In the banking and insurance sectors, EC legislation has been in place for some time, allowing banks or insurance companies headquartered in one member state, and duly authorised to conduct business there, to use the ‘passport’ granted by the supervisory authorities of their home member state to establish branches, or provide cross-border services, to customers in other member states without the need to obtain any further authorisation from the supervisory authorities of those host member states. Host member states have been required to leave it to the supervisory authorities of the home member state to oversee the prudential supervision of banks and insurance companies. They have been restricted as to the additional conduct of business rules that they may impose on banks or insurance companies establishing branches or offering cross-border services to customers in their territories.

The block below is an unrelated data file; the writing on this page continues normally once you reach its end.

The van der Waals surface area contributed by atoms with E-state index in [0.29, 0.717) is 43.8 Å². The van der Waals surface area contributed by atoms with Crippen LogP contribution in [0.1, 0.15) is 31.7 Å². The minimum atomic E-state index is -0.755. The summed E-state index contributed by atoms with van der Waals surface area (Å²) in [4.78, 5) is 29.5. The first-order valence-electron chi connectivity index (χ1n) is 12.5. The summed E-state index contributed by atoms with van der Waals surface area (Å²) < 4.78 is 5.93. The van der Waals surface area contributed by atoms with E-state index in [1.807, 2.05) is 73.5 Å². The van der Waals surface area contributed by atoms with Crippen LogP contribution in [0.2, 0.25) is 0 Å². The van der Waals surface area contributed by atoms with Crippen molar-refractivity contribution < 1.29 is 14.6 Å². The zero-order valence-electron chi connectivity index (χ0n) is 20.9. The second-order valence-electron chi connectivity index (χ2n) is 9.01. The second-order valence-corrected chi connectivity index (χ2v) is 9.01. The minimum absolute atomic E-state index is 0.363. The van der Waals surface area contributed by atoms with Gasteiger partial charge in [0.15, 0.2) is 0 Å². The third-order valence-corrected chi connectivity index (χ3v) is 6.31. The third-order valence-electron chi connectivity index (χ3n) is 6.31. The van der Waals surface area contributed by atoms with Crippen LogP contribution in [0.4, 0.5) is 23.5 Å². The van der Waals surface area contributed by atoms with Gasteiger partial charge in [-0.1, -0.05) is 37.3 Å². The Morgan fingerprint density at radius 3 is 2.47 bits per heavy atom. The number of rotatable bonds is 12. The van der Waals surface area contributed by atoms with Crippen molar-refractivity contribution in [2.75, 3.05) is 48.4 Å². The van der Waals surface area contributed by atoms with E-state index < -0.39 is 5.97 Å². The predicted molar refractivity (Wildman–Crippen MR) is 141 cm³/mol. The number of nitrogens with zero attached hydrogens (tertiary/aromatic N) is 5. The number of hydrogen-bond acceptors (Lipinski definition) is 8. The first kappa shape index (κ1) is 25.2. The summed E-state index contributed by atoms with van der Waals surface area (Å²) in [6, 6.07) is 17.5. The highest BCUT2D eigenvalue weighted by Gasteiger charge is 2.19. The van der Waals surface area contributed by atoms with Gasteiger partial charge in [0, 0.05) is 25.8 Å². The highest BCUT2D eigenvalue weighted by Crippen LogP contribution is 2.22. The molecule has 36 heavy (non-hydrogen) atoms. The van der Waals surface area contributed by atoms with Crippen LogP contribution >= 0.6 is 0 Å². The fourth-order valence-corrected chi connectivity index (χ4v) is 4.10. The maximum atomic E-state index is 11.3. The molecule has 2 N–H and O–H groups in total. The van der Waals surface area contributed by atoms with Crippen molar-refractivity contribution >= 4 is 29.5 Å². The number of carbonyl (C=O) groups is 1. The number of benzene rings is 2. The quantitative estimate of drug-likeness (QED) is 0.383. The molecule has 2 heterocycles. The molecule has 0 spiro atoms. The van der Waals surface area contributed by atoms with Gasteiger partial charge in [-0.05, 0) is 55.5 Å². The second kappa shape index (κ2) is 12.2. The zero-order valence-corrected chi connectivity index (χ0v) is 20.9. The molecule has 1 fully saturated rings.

The Commission now wishes to investigate whether these measures have been effective in engendering viable competition, such as to lead in due course to a single EU-wide market in each relevant sector, or whether there remain barriers to inter-state trade and effective competition. Such barriers might include restrictions on cross-border mergers, or anticompetitive agreements or practices, adopted by incumbent suppliers in their home member state, which serve to exclude new entrants from other member states, or (perhaps more likely in the energy sector) long-term supply agreements which foreclose the market to new entrants.
As yet, the Commission has reached no firm conclusions on these matters. It is satisfied that there are sufficient symptoms of a lack of effective competition to justify initiating formal sectoral investigations. Those symptoms include an appearance of price rigidity in particular member states, price disparities for apparently similar services between different member states, and the concentration of supply in the hands of a few suppliers in particular member states.